In a 2016 study conducted by Airbnb, research found that most guests prefer to stay outside of traditional tourist hotspots, much preferring to be immersed in a community and its people. And the sentiments don’t appear to have changed much since then.
Travel deals constantly flog “The Local Experience” as part of the visitor experience and have garnered much traction in a world that’s moving past the veneer of perfect Instagram photoshoots at landmarks and well-known attractions. But how exactly does neighbourhood tourism create a positive impact?
- Local Pride: Neighbourhoods enhance the destination experience by creating emotional connections to a place. Passionate residents become natural tourism ambassadors, promoting their favourite activities and areas, as well as local businesses and eateries. Word of mouth is known to be an extremely effective marketing tool – who doesn’t want a local’s recommendation for the best meal in the area?
- Redefining value in tourism: Big tourist attractions are often seen as the driver of economic value. However, there’s much to be gained for small businesses, especially if the focus is centred on the quality of the stay. For example, if you enjoy your stay at a neighbourhood in an area known for its friendly locals, authentic cuisine or range of activities, you’re more likely to return time and time again, or even extend your time there, ultimately benefitting the community.
- New business opportunities: The rise of the Creative Traveller has made space for authentic, niche experiences. Providing visitors with the opportunity to develop their creative potential through workshops adds another layer of economic value to the visitor landscape. Improv theatre and comedy, cooking and art classes, bonsai and macramé (to name a few) all have enormous opportunity to align local business, the start-up economy and the destination brand to drive profitable businesses and plug a gap in a market thirsty for unique experiences.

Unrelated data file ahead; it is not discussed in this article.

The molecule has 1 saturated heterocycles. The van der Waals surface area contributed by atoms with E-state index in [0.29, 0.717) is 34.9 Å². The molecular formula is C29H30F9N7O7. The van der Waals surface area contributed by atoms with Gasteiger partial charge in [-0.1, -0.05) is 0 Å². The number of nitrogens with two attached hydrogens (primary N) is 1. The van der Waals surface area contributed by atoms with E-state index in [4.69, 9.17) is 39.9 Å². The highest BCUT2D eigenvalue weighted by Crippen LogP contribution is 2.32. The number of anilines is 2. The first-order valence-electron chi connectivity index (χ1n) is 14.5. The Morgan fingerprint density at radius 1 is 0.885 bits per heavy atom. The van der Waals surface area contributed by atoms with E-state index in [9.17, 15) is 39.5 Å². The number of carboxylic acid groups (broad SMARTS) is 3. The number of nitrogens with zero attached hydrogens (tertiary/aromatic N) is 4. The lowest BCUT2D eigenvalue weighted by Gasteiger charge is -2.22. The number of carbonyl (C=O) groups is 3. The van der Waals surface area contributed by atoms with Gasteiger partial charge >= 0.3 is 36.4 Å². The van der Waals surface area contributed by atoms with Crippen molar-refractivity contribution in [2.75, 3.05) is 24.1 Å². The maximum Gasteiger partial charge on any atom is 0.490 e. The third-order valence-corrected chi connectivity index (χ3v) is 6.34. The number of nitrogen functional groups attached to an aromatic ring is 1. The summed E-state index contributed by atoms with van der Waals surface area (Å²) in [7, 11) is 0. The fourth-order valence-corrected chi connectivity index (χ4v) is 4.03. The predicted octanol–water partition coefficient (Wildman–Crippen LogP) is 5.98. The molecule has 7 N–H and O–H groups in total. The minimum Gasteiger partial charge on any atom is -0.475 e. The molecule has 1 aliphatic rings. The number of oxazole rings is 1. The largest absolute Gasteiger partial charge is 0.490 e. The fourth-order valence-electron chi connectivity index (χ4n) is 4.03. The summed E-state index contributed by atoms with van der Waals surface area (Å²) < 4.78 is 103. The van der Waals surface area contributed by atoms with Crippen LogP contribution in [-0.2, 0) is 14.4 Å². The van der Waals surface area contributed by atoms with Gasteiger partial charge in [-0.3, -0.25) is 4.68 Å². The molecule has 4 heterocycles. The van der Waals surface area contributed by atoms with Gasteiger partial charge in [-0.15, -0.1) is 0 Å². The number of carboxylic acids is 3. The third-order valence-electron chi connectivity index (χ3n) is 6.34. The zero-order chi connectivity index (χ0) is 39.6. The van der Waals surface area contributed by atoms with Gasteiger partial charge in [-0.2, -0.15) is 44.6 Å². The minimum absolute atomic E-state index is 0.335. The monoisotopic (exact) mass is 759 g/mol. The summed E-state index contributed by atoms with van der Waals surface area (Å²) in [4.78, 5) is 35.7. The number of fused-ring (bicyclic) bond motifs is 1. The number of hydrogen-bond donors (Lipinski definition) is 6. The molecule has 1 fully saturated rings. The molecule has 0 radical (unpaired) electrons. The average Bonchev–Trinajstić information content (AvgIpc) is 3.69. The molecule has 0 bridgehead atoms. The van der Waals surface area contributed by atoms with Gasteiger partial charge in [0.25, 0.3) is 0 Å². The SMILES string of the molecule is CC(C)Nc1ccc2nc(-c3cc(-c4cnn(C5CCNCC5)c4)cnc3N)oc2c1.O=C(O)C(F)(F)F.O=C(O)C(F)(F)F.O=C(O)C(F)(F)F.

- Creating change: Neighbourhood tourism has also been identified as the main strategy proposed by the UNWTO to combat the ever-growing problem of over-tourism. In a recent report, promoting the “dispersal of visitors within the city and beyond” was deemed the best way to promote attractions and facilities in less visited parts of a city, create a joint identity of a city and its surroundings, as well as improving the capacity of and time spent at attractions. The mark-up of an entire city as inner-city is set to stimulate visitation to less popular parts, resulting in a better overall visitor experience for all.
Collaboration with nearby neighbourhoods as a precinct, rather than as competitive local areas, is the next step in building a more effective, long-term tourism strategy. So, the next time you pick up trinkets from a street vendor in Roma (Mexico City), indulge in neo-Nordic cuisine in Nørrebro (Copenhagen), or stay in an indigenous longhouse in Sarawak (Malaysia), ask yourself how these former local-centric neighbourhood areas became sought-after tourist destinations.
Overtourism: Understanding and Managing Urban Tourism Growth beyond Perceptions - UNWTO
Airbnb’s Top 16 neighbourhoods to visit in 2016 - CNN
Neighbourhoods and Tourism - Suzanne Cavanagh
By Manveen Maan